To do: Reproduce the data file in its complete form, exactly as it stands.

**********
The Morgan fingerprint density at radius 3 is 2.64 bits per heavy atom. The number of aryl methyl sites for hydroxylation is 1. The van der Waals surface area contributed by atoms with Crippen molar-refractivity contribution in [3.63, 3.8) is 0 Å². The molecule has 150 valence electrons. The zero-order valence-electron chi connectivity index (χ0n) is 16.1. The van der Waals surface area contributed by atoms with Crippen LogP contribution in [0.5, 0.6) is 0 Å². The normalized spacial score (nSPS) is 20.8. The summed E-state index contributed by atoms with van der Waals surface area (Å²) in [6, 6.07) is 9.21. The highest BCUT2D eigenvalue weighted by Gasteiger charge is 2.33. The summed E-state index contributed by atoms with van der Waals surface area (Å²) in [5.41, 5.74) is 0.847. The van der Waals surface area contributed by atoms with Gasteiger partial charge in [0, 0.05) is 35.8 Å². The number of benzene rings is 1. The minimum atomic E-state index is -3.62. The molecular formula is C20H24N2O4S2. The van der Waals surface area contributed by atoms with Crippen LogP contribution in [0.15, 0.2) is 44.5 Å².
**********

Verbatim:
The Morgan fingerprint density at radius 3 is 2.64 bits per heavy atom. The number of aryl methyl sites for hydroxylation is 1. The van der Waals surface area contributed by atoms with Crippen molar-refractivity contribution in [3.63, 3.8) is 0 Å². The molecule has 150 valence electrons. The zero-order valence-electron chi connectivity index (χ0n) is 16.1. The van der Waals surface area contributed by atoms with Crippen LogP contribution in [0.5, 0.6) is 0 Å². The normalized spacial score (nSPS) is 20.8. The summed E-state index contributed by atoms with van der Waals surface area (Å²) in [6, 6.07) is 9.21. The highest BCUT2D eigenvalue weighted by Gasteiger charge is 2.33. The summed E-state index contributed by atoms with van der Waals surface area (Å²) in [5.41, 5.74) is 0.847. The van der Waals surface area contributed by atoms with Gasteiger partial charge in [0, 0.05) is 35.8 Å². The number of benzene rings is 1. The minimum atomic E-state index is -3.62. The molecular formula is C20H24N2O4S2. The van der Waals surface area contributed by atoms with Crippen LogP contribution in [0.15, 0.2) is 44.5 Å².